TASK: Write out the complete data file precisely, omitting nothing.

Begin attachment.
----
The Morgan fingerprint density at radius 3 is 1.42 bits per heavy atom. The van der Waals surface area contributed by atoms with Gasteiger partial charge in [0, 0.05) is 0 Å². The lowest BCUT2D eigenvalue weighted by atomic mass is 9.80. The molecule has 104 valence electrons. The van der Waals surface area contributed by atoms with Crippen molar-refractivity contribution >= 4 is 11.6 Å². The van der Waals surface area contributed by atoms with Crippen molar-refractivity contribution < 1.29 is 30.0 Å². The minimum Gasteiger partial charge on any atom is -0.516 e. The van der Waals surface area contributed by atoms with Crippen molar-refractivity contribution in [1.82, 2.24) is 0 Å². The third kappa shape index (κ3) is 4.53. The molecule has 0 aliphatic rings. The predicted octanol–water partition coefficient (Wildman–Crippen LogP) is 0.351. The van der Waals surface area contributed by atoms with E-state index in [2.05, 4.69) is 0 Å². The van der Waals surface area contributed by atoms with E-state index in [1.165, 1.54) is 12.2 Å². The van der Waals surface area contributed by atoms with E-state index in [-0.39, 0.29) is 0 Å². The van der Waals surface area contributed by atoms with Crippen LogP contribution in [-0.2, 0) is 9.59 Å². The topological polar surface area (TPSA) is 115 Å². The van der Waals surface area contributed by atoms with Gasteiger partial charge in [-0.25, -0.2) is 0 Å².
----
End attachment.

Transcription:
The Morgan fingerprint density at radius 3 is 1.42 bits per heavy atom. The van der Waals surface area contributed by atoms with Gasteiger partial charge in [0, 0.05) is 0 Å². The lowest BCUT2D eigenvalue weighted by atomic mass is 9.80. The molecule has 104 valence electrons. The van der Waals surface area contributed by atoms with Crippen molar-refractivity contribution >= 4 is 11.6 Å². The van der Waals surface area contributed by atoms with Crippen molar-refractivity contribution < 1.29 is 30.0 Å². The minimum Gasteiger partial charge on any atom is -0.516 e. The van der Waals surface area contributed by atoms with Crippen molar-refractivity contribution in [1.82, 2.24) is 0 Å². The third kappa shape index (κ3) is 4.53. The molecule has 0 aliphatic rings. The predicted octanol–water partition coefficient (Wildman–Crippen LogP) is 0.351. The van der Waals surface area contributed by atoms with E-state index in [2.05, 4.69) is 0 Å². The van der Waals surface area contributed by atoms with E-state index in [1.165, 1.54) is 12.2 Å². The van der Waals surface area contributed by atoms with E-state index in [-0.39, 0.29) is 0 Å². The van der Waals surface area contributed by atoms with Crippen LogP contribution in [-0.2, 0) is 9.59 Å². The topological polar surface area (TPSA) is 115 Å². The van der Waals surface area contributed by atoms with Gasteiger partial charge in [-0.25, -0.2) is 0 Å².